By Daniel Kohn
By Imade Nibokun
By Arrissia Owen
By Lilledeshan Bose
By Sarah Bennett
By Adam Lovinus
By Jena Ardell
By Nate Jackson
The most successful of the all-ages venues in the county, Chain Reaction hosts shows nearly every night. The bands are always either punk, hardcore, indie or emo, and it's not uncommon for a big name to stop by for a secret (or not-so-secret) show. There's a decent-sized area in front of the stage for dancing, swaying, moshing, whatever. For a full band schedule, visit the website. 1652 W. Lincoln Ave., Anaheim, (714) 635-6067; www.allages.com.
The Doll Hut
Rocking the OC music scene for damn near a generation, the Doll Hut (once famously known as Linda's Doll Hut) gave acts such as Social Distortion and Blink-182 a home when no one else would. The epitome of a punk rock dive bar, the ceiling is painted black (from what you can see through the millions of band stickers), and the stage is covered in leopard print. Wine and beer only (yes, they have Pabst tallboys), the drinks are cheap, and the bands will remind you why OC music kicks so much ass. 107 S. Adams St., Anaheim, (714) 533-1286.
This place is awesome if you wear clear-heeled stilettos and those pleated skirts that measure about 10 inches in length. Held every Thursday at JC Fandango, Glam doesn't open until at least 10 p.m., so if you get there early, you'll have to wait in line. Two dance floors complete with poles and go-go boxes give ladies a chance to show off the moves they learned in aerobics class, while the DJ spins fun and energetic hip-hop and Top 40 from years past. In the corner of the club, hungry patrons can buy little carne asada soft tacos to soak up the booze. At JC Fandango, 1086 N. State College Blvd., Anaheim, (714) 758-1057.
The Avalon Bar
The Avalon Bar is one of the coolest little places in Costa Mesa. Your first clue? It's owned by Mike Conley of the '80s punk band M.I.A. Careful when trying to find it, though: The only distinguishing characteristic from outside is the wooden half-wall that separates the smoking patio. Unless you go on a weekend, then you can find it by the swarm of cool kids overflowing onto the sidewalk. The space is small (really small), but it packs in the hipsters, thanks to DJs spinning '60s garage and electronica rarities. Get there early and score one of the coveted black-vinyl benches. 820 W. 19th St., Costa Mesa, (949) 515-4650.
Club Vegas offers all the glitz and attitude of the real Sin City, just without the gambling and hookers. The layout is stunning. An outdoor patio leads into two flowing rooms: an absolutely huge hip-hop/Top 40 one, plus a smaller techno room for whichever mood you're in. The bartenders are sweet as sugar, and upon handing over your credit card, you get a numbered disc that allows your tab to be accessed at any of the bars. However, if you're going VIP, be forewarned: The staff can get pretty uppity. 1901 Newport Blvd., Costa Mesa.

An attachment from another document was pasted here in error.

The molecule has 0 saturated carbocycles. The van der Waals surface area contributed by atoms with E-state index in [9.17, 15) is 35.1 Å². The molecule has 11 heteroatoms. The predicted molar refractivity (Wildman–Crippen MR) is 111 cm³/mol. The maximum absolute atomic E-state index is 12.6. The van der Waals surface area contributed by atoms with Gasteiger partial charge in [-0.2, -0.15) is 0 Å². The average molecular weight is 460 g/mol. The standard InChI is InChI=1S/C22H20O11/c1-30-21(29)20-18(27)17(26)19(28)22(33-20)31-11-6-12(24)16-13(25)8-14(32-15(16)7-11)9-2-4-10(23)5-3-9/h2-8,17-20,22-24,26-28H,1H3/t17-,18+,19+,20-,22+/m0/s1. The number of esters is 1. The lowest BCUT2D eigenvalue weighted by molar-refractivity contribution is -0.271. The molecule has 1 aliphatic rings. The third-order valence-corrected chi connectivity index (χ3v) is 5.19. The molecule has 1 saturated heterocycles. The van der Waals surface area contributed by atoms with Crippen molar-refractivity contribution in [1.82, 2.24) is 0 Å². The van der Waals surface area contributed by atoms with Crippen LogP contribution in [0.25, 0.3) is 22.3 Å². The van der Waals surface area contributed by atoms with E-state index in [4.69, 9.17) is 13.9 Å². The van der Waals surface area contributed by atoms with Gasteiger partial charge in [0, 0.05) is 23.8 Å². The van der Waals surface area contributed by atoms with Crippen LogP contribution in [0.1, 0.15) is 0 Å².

Goat Hill is one of those places that's crowded at any given time, even at 3 on a Tuesday afternoon. There's a certain casual appeal about this bar; maybe it's the little cardboard boxes of peanuts for sale, the shells of which you're encouraged to throw on the floor. Or maybe it's the impressive number of beers on tap (we tried counting once, but lost track). Three separate rooms with pool tables and tabletop shuffleboard keep things amusing in the most easygoing way possible. 1830 Newport Blvd., Costa Mesa, (949) 548-8428.
If you don't know where to look, you won't find it. Kitsch Bar is so posh, they don't even have a sign (though they used to). Located in a Costa Mesa strip mall, an unassuming front door leads into a swank lounge with red lighting, black Mod chairs and benches, and '70s Playboys lining the walls. DJs spin nightly—everything from disco punk to downtempo and chill. The dress code is reasonable (no shorts or sandals), so dress cute, or you won't be let in. 891 Baker St., Ste. A10, Costa Mesa, (714) 546-8580; www.kitschbar.com.
One of the top spots in ever-crowded downtown Fullerton, Plush hosts everything from acoustic live shows to hip-hop DJ nights. In a long, narrow space, the atmosphere is clean and minimal with bright pops of neon orange. Closed Sundays and Mondays, weekend nights belong to the college crowd. Packed with twentysomethings, Plush can get so crowded that a line will form around the back door, but if you get there before 10 p.m., it shouldn't be an issue. Check their website for a complete music calendar. 207 N. Harbor Blvd., Fullerton, (714) 738-5100; www.plushcafe.com.
Club Xile is a Goth/industrial crowd for those night crawlers who don't want to wait until the weekend to show off their tragic loveliness. There is a spacious dance floor, and the DJs have names like Asphyxiation, Thermal Detonator and Toxic to provide hardcore-industrial bliss and a weekly dosage of darkwave. Everything is black and blood-red to set the melancholy mood, but the drinks are too good for things to stay that way. At Belluno, 12361 Chapman Ave., Garden Grove; www.clubxile.com.